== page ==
Prosecutors Drop Buoy-Napping Case

     SAN JOSE, Calif. (CN) — Cooler heads have prevailed, and the feds earlier this week dropped their lawsuit against two fisherman who seized a piece of scientific equipment operated by the United States Geological Survey.
     A source close to the situation told Courthouse News that the “oceanographic mooring buoy,” known as Scientific Mooring MS, was returned to the United States Geological Survey.
     The buoy had previously been in the possession of two Moss Landing, California-based fishermen. Daneil Sherer and Patrick Anderson, who run A&S Fisheries, found the piece of equipment in January and demanded $45,000 to return of the equipment.
     The feds sued the fisherman in late March, accusing them of holding government property “de facto hostage” and causing irreparable harm to an international research project.
     However, Sherer has publicly claimed the mooring buoy emerged from the ocean after a series of January storms loosened it from the ocean floor. He said the buoy became tangled in his boat’s propellers, causing significant damage.
     The fisherman seized the buoy in order to secure compensation for the damage to their equipment, Sherer said. Sherer did not return a phone call requesting comment for this story.
     The mooring buoy was one of several anchored to the seafloor to record data on the velocity, temperature, salinity and sediment concentration of ocean currents.
     The project — an international collaboration between the U.S. Geological Survey, Monterey Bay Aquarium and universities in China and the United Kingdom — will provide an “unprecedented dataset,” the government says.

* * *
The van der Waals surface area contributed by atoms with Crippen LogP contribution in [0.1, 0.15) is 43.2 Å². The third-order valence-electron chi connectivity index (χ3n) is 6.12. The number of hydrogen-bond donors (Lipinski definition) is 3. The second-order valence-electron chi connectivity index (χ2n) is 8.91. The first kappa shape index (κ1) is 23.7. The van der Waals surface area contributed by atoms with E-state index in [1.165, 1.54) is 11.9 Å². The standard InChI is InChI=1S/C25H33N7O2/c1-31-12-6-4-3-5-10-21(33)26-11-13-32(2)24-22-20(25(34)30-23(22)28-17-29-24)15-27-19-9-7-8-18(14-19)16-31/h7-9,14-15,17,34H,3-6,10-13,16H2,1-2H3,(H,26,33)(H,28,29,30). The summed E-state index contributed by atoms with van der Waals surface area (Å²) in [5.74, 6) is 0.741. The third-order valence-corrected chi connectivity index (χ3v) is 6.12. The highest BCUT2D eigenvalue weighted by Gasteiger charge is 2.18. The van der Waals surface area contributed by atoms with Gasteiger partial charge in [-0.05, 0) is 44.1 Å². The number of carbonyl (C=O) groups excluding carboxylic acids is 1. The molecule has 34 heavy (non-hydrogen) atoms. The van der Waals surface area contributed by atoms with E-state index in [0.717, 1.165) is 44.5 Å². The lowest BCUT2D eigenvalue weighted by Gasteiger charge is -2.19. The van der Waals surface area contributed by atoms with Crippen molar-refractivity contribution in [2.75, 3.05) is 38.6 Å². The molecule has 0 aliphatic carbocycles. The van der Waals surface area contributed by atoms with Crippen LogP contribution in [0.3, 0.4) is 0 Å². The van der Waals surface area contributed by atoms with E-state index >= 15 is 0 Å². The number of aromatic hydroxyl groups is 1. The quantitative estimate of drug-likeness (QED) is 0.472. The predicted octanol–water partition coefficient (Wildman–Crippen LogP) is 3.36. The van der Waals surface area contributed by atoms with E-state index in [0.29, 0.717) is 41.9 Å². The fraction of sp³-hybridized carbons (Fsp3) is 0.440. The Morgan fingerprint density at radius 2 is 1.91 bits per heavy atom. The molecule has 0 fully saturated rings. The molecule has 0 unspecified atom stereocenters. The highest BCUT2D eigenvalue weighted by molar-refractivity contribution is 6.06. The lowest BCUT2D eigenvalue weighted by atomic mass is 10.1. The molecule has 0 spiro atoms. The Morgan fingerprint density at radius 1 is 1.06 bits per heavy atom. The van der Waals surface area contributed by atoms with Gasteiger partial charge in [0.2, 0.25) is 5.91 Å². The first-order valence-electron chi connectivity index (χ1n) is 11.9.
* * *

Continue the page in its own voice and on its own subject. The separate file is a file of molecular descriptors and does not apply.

The monitors were to capture data during the recent El Nino from October 2015 to April 2016, but researchers believe the missing monitor detached from the ocean floor during a storm on Jan. 15. It had been anchored about 300 meters deep, while other monitors were set 500 meters and 800 meters deep.
     Two days after the storm, a homing beacon sent a message to USGS researchers, indicating the buoy was off the coast of Moss Landing Harbor.
     On Jan. 19, Sherer informed the government he had “taken possession” of the equipment, and it was hauled away in a white pickup truck the next day, according to the lawsuit.
     The government sent Sherer and Anderson a letter demanding the immediate return of the equipment on Feb. 19.
     Sherer’s attorney responded on Feb. 23 with a letter stating: “Daniel and A&S are the OWNERS of the equipment and that does not change no matter how many times you are ordered to say otherwise.”
     Sherer’s response letter said the government failed to cite “any legal authority contrary to the international laws of obstruction to navigation and salvage.”
     Sherer estimated the value of the equipment at $400,000 but said he would cut the government a deal and sell it for less than 20 percent of that: $45,000.
     He also claimed his business lost nine days of income, or $24,300, from “taking the big and gouging thing onto the boat” and keeping the boat out of action as the equipment was transported to shore.
     But the United States said the fishermen had no right to claim possession of government property and that their holding the equipment had caused loss of critical data and irreversible harm to the research project.
     Ultimately, both parties agreed to walk away from the case, and the mooring buoy is back in the possession of the USGS. It is unclear whether Sherer was compensated for the damage to his boat.
     An email sent to Bob Rosenbauer, center director for the USGS’s Pacific Coastal and Marine Science Center was not returned by press time.
     The stipulated dismissal, which prevents both parties from seeking further action relating to the incident, was signed by Mike Underhill, an attorney with the Justice Department.

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